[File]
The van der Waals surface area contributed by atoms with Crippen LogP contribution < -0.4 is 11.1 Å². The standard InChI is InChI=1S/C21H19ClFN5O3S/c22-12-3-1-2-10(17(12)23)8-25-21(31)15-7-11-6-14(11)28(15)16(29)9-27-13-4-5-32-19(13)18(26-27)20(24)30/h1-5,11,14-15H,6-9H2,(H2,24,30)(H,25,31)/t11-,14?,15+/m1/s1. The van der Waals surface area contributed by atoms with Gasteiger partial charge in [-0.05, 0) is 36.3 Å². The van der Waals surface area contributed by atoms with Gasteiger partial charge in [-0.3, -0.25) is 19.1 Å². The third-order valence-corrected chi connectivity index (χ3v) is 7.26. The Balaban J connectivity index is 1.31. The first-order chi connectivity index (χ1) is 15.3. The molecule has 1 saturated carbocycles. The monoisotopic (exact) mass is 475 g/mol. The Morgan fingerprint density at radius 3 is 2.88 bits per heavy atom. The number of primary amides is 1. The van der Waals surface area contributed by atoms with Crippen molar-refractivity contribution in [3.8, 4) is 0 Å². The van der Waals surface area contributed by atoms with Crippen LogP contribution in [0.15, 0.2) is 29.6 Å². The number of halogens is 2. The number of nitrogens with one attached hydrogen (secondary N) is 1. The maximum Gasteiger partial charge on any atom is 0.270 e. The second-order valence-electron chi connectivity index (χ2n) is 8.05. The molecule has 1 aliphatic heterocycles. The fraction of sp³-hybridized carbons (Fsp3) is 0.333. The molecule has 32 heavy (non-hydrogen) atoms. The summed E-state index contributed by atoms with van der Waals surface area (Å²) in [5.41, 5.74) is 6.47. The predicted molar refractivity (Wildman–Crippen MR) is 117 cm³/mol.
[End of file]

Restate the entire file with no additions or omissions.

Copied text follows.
The van der Waals surface area contributed by atoms with Crippen LogP contribution < -0.4 is 11.1 Å². The standard InChI is InChI=1S/C21H19ClFN5O3S/c22-12-3-1-2-10(17(12)23)8-25-21(31)15-7-11-6-14(11)28(15)16(29)9-27-13-4-5-32-19(13)18(26-27)20(24)30/h1-5,11,14-15H,6-9H2,(H2,24,30)(H,25,31)/t11-,14?,15+/m1/s1. The van der Waals surface area contributed by atoms with Gasteiger partial charge in [-0.05, 0) is 36.3 Å². The van der Waals surface area contributed by atoms with Gasteiger partial charge in [-0.3, -0.25) is 19.1 Å². The third-order valence-corrected chi connectivity index (χ3v) is 7.26. The Balaban J connectivity index is 1.31. The first-order chi connectivity index (χ1) is 15.3. The molecule has 1 saturated carbocycles. The monoisotopic (exact) mass is 475 g/mol. The Morgan fingerprint density at radius 3 is 2.88 bits per heavy atom. The number of primary amides is 1. The van der Waals surface area contributed by atoms with Crippen molar-refractivity contribution in [3.8, 4) is 0 Å². The van der Waals surface area contributed by atoms with Crippen LogP contribution in [0.15, 0.2) is 29.6 Å². The number of halogens is 2. The number of nitrogens with one attached hydrogen (secondary N) is 1. The maximum Gasteiger partial charge on any atom is 0.270 e. The second-order valence-electron chi connectivity index (χ2n) is 8.05. The molecule has 1 aliphatic heterocycles. The fraction of sp³-hybridized carbons (Fsp3) is 0.333. The molecule has 32 heavy (non-hydrogen) atoms. The summed E-state index contributed by atoms with van der Waals surface area (Å²) in [5.41, 5.74) is 6.47. The predicted molar refractivity (Wildman–Crippen MR) is 117 cm³/mol.